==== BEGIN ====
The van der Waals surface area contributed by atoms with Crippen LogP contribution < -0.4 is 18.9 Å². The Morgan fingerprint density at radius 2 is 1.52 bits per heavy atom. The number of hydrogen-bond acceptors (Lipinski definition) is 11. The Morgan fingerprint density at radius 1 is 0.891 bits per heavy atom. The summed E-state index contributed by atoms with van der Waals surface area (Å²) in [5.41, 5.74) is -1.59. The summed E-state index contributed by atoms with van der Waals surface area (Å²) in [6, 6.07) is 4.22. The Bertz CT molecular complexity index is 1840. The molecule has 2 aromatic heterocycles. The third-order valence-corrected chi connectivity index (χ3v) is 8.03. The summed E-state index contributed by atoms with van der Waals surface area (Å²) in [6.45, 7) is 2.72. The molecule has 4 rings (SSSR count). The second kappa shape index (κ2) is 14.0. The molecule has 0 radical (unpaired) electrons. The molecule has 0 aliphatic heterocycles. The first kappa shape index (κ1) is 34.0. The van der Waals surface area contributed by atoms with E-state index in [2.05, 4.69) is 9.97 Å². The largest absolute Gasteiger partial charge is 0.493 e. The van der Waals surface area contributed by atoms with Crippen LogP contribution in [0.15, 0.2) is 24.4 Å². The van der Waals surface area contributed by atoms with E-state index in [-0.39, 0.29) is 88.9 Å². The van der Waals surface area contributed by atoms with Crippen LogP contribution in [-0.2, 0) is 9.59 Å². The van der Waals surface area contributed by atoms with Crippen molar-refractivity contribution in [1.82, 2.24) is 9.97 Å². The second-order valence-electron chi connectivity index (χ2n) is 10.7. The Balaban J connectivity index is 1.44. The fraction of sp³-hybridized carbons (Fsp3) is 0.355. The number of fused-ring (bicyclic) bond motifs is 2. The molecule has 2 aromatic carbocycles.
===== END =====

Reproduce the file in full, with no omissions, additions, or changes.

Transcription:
The van der Waals surface area contributed by atoms with Crippen LogP contribution < -0.4 is 18.9 Å². The Morgan fingerprint density at radius 2 is 1.52 bits per heavy atom. The number of hydrogen-bond acceptors (Lipinski definition) is 11. The Morgan fingerprint density at radius 1 is 0.891 bits per heavy atom. The summed E-state index contributed by atoms with van der Waals surface area (Å²) in [5.41, 5.74) is -1.59. The summed E-state index contributed by atoms with van der Waals surface area (Å²) in [6, 6.07) is 4.22. The Bertz CT molecular complexity index is 1840. The molecule has 2 aromatic heterocycles. The third-order valence-corrected chi connectivity index (χ3v) is 8.03. The summed E-state index contributed by atoms with van der Waals surface area (Å²) in [6.45, 7) is 2.72. The molecule has 4 rings (SSSR count). The second kappa shape index (κ2) is 14.0. The molecule has 0 radical (unpaired) electrons. The molecule has 0 aliphatic heterocycles. The first kappa shape index (κ1) is 34.0. The van der Waals surface area contributed by atoms with E-state index in [2.05, 4.69) is 9.97 Å². The largest absolute Gasteiger partial charge is 0.493 e. The van der Waals surface area contributed by atoms with Crippen LogP contribution in [0.15, 0.2) is 24.4 Å². The van der Waals surface area contributed by atoms with E-state index in [-0.39, 0.29) is 88.9 Å². The van der Waals surface area contributed by atoms with Crippen LogP contribution in [-0.2, 0) is 9.59 Å². The van der Waals surface area contributed by atoms with Crippen molar-refractivity contribution in [1.82, 2.24) is 9.97 Å². The second-order valence-electron chi connectivity index (χ2n) is 10.7. The Balaban J connectivity index is 1.44. The fraction of sp³-hybridized carbons (Fsp3) is 0.355. The number of fused-ring (bicyclic) bond motifs is 2. The molecule has 2 aromatic carbocycles.